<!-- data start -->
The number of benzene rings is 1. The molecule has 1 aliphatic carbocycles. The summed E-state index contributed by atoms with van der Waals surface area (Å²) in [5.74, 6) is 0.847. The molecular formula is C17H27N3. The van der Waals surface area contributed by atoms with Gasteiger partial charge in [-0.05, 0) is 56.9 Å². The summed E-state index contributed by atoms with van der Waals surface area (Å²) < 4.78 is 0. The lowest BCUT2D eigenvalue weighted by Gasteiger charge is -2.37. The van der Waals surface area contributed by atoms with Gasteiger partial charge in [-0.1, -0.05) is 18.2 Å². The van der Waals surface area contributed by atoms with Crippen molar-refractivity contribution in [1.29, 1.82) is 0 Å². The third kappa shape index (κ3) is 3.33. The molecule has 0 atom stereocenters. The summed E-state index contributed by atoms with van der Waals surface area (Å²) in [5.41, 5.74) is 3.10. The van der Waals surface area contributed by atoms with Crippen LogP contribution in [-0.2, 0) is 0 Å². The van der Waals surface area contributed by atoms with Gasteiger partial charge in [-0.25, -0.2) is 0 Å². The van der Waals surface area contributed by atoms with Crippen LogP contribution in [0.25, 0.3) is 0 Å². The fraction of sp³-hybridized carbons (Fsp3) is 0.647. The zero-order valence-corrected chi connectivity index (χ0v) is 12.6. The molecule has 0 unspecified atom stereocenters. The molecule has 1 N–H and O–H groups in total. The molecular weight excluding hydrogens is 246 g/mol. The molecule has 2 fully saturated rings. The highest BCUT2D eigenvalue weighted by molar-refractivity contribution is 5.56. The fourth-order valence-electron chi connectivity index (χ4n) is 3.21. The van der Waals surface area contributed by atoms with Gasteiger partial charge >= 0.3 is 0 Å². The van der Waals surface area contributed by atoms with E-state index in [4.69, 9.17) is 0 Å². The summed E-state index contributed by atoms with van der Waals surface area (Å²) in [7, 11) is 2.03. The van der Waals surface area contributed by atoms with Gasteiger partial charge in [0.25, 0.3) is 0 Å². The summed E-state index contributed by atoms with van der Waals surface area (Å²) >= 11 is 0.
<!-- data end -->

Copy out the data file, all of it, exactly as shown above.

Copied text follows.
The number of benzene rings is 1. The molecule has 1 aliphatic carbocycles. The summed E-state index contributed by atoms with van der Waals surface area (Å²) in [5.74, 6) is 0.847. The molecular formula is C17H27N3. The van der Waals surface area contributed by atoms with Gasteiger partial charge in [-0.05, 0) is 56.9 Å². The summed E-state index contributed by atoms with van der Waals surface area (Å²) < 4.78 is 0. The lowest BCUT2D eigenvalue weighted by Gasteiger charge is -2.37. The van der Waals surface area contributed by atoms with Gasteiger partial charge in [-0.1, -0.05) is 18.2 Å². The van der Waals surface area contributed by atoms with Crippen molar-refractivity contribution in [1.29, 1.82) is 0 Å². The third kappa shape index (κ3) is 3.33. The molecule has 0 atom stereocenters. The summed E-state index contributed by atoms with van der Waals surface area (Å²) in [5.41, 5.74) is 3.10. The van der Waals surface area contributed by atoms with Crippen LogP contribution in [-0.2, 0) is 0 Å². The van der Waals surface area contributed by atoms with Gasteiger partial charge in [-0.25, -0.2) is 0 Å². The van der Waals surface area contributed by atoms with Crippen LogP contribution in [0.25, 0.3) is 0 Å². The fraction of sp³-hybridized carbons (Fsp3) is 0.647. The zero-order valence-corrected chi connectivity index (χ0v) is 12.6. The molecule has 0 unspecified atom stereocenters. The molecule has 1 N–H and O–H groups in total. The molecular weight excluding hydrogens is 246 g/mol. The molecule has 2 fully saturated rings. The highest BCUT2D eigenvalue weighted by molar-refractivity contribution is 5.56. The fourth-order valence-electron chi connectivity index (χ4n) is 3.21. The van der Waals surface area contributed by atoms with Gasteiger partial charge >= 0.3 is 0 Å². The van der Waals surface area contributed by atoms with E-state index in [4.69, 9.17) is 0 Å². The summed E-state index contributed by atoms with van der Waals surface area (Å²) in [7, 11) is 2.03. The van der Waals surface area contributed by atoms with Gasteiger partial charge in [0.25, 0.3) is 0 Å². The summed E-state index contributed by atoms with van der Waals surface area (Å²) >= 11 is 0.